Amid looming new rules on third party security risks the financial services sector has been warned it is still failing to address cyber threats.
In a new report the Digital Operational Resilience Act (DORA), by cyber security experts, SecurityScorecard, found that the financial services sector was struggling to manage their third and fourth party risks with insurers falling behind their financial peers.
The report analyses 240 of the largest financial institutions in the European Union that must comply with the DORA by January 2025.
It found 78% of financial institutions experienced a third-party data breach in the past year. In the wake of attacks such as MOVEit and SolarWinds, cybersecurity regulations are increasing the need for comprehensive approaches to manage vendor risk and ensure compliance.
The company said 84% of financial institutions have been exposed to a fourth-party breach. “It illustrates how a vast web of unseen risks are hiding in plain sight,” the report added. “Visibility across the entire third-and fourth-party ecosystem is mission-critical, yet organisations lack consensus on how to measure and track fourth-party risk.”
However, the report said only 3% of the third-party vendors analysed were breached. “ This underscores the massive butterfly effect that hackers are just starting to take advantage of. It spotlights a single supply chain attack’s dramatic impact on the threat landscape. Supply chain attacks attract cybercriminals because when widely used software is compromised, attackers gain access to potentially all organisations that use that software.”
Of greater concern was that 18% of businesses had a cybersecurity ‘C’ rating or below, making them four to seven times more likely to suffer a breach than those with an ‘A’ rating.
The rating considered seven factors that drive cyber risk and can be predictive of a breach, including endpoint security; patching cadence; ransomware score; DNS health; IP reputation; cubit score; and network security.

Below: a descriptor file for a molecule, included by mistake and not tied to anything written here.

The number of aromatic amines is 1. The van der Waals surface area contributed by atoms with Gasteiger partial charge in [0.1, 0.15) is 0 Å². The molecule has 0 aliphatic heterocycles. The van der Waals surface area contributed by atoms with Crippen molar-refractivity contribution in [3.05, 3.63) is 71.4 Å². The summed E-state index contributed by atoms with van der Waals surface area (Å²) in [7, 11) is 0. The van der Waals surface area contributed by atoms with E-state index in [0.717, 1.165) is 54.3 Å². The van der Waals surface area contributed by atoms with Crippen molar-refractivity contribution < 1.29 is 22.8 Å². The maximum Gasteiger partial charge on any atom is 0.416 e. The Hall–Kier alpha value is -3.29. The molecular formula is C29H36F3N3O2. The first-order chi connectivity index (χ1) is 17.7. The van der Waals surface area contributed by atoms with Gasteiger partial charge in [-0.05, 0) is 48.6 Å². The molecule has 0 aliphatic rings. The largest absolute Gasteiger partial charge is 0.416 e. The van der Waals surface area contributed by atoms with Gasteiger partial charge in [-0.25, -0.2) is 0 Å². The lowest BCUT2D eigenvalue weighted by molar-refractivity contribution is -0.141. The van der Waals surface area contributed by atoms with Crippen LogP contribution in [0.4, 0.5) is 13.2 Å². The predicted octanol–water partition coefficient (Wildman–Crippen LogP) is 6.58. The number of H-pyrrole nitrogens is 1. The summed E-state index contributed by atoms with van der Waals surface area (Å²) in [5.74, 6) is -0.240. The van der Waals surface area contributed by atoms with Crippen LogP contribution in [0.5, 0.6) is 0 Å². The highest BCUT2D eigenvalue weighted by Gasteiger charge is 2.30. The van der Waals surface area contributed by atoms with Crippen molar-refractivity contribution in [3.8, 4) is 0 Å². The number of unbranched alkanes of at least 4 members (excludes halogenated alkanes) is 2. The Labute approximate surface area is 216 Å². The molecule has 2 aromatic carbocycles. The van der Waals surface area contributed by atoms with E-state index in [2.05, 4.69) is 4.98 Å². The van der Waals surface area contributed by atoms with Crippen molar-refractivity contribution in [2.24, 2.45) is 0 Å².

“If nearly 20% of the most well-resourced financial entities in the EU have grades of C or worse, then it’s likely that the overall cyber resilience for other financial entities is actually much lower,” said Matthew McKenna, chief sales officer, SecurityScorecard.
Retail banks were found to be at highest risk. In all 82% experienced a third-party breach in the last year, and 8% suffered from a breach in their own domain.
Insurance firms had the lowest security scores, with 24% having a ‘C’ security rating or below, and 78% having reported a third- or fourth-party breach.
“Managing third-party risk is a core theme of DORA and the EU approach to digital cyber risk more broadly. DORA requires financial entities to identify and assess all third-party risks,” the report explained. “This includes threats to the confidentiality, integrity, and availability of data and systems, as well as risks to the financial entity’s ability to continue operating in the event of a third-party incident.”
“Who financial entities choose to trust and how they sustain that trust are essential factors for the resilience of the EU’s financial services sector,” said Dan Morgan, senior government affairs director, Europe & APAC, SecurityScorecard. “Financial institutions must adopt an objective, standard measurement for third-party cyber risk to inform regulatory decisions, reduce cyber incidents, and comply with regulations, such as DORA in the EU.”